Some Advice Before You Hit the Fund Raising Trail

 In Alternative Investment, Loxley, Raising Capital, Start Up, Venture Capital

Some Advice Before You Hit the Fund Raising Trail

Fund raising.

It definitely has a “d” in it, as in it’s really not fun, raising. But it’s critical for your business, for you as a leader and people who excel at fund raising have an extreme advantage over those who do not. The best entrepreneurs in our industry focus on it year-round as opposed to just once every 18 months.
As a VC with scores of startups in our portfolio we have ringside seats to many, many fund raising processes plus I had to raise money across about 5 different rounds of capital as an entrepreneur so I’ve developed some thought on the process that I hope can be helpful to some of you before you start.
As a VC I also have to fund raise every three years and these posts 100% apply to VCs raising money, too.
Rather than overwhelm you with a super long Suster post I thought I’d break it up into a series of 13 (or so, might expand) posts. Below is the outline Upfront.

1. Lemons ripen early

The hardest thing about fund raising is how dispiriting it can be. The reality is that very early in your process you’ll hear “no” and it can set you back and make you think that nobody sees your vision or values your progress to date.
The trust is that “lemons ripen early” meaning that the easiest thing for an investor to do is say “no” quickly to a deal if he or she doesn’t feel like your business is in her wheelhouse, fit her investment thesis, isn’t the right stage or frankly maybe she’s just too busy with other deal related stuff that she doesn’t have time to evaluate your deal.

So you might hear 9–10 “no’s” in the early stretches of your fund raising process. It is CRITICAL that you not let this get inside your head. Just remind yourself of lemons. Sure, you need to learn what the common theme of the no’s are and be willing to make adjustments to your pitch. But if there is nothing wrong with you then please don’t let early rejections alter your course.
A huge mistake I see is that VC tells an entrepreneur no based on a set of reason that this VC felt weren’t right with the business (market size, traction to date, too many competitors, no big exits in the category or whatever easy excuses VCs have developed to politely say no) and the entrepreneur lets this get inside his or her head.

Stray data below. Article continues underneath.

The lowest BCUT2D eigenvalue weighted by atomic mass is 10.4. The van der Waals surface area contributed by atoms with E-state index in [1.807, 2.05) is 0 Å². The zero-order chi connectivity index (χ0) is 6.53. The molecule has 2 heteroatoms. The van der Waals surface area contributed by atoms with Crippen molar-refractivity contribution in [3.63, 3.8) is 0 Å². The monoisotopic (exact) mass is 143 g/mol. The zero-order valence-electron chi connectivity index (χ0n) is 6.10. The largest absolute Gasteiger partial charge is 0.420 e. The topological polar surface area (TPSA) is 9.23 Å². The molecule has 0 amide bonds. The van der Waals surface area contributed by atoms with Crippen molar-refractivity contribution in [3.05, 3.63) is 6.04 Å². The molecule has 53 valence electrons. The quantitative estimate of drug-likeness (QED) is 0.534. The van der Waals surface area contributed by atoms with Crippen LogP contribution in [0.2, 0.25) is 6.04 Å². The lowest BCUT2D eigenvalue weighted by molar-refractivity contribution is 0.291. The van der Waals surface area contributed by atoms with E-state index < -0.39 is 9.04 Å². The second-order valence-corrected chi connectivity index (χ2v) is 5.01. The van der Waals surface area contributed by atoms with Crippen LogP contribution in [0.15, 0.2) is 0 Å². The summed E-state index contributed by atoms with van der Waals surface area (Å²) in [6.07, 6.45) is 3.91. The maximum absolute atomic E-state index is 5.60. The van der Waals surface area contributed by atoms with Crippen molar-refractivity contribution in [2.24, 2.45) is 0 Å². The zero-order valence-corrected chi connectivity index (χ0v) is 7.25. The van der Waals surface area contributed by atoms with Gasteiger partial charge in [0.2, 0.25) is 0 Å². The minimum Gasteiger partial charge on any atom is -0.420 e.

Let me give you an example. Let’s say you have built a SaaS company where a large part of the early revenue comes from a few big customers or a large part of the revenue is services based vs. software based. It’s important to know that these biases may affect a VCs evaluation of your business but it’s equally important that you not start saying early in the meeting, “I know we only have a few clients today, but …” or “I know that today we have 40% services revenue, but …”

It seems absurd reading this that entrepreneurs would do this but I promise you this is one of the most repeated mistakes I see and it often comes out in subtle comments that you drop in the meeting. You’ve lost your swagger because after 10 “no’s” you assume that everybody is going to see the same potential flaws in your business.

“I know that our repeat purchase rate is lower than the industry average now, but …”
“I know that our margins are lower than VCs like to see, but …”
“I know our revenue decelerated in the last 2 quarters of 2017, but …”

Remember that fund raising is a sales process. The investor is a customer and they have money to spend but only for a limited number of companies. They are buying trust in you that you will build a large business that will be valuable. The first “Blink” evaluation they’ll make is about YOU and only when they’ve subconsciously decided whether they find your smart, likable, credible, a good leader, inspirational, competitive and all of the other subconscious attributes they’ll look for do they begin to truly think about whether your business idea has legs.

That’s why it’s critical not to let yourself get into the weeds early in a fund-raising meeting and allow time for your concept to sink in while they’re subconsciously evaluating you. Of course you need to have answers to all of the hard questions that you know you can anticipate about your business — just don’t lead with them!

Once you accept that lemons ripen early I hope you’ll realize the following about fund raising

• Fund raising can be a numbers game so you really need to do research and have a long list of potential VCs in case the earliest ones don’t bite.
• Fund raising is a confidence game so you can’t let yourself get psyched out by the early “no’s”
• For most companies fund raising takes a long time so start early!

The rest of the outline I’ll write as a series to come back to this blog if you want to read more.

2. Measure twice, cut once
The key is you need to plan out your fund raising rather than “winging it.” I know it sounds obvious but in my experience people don’t put nearly enough time into planning. Here’s a post to help you.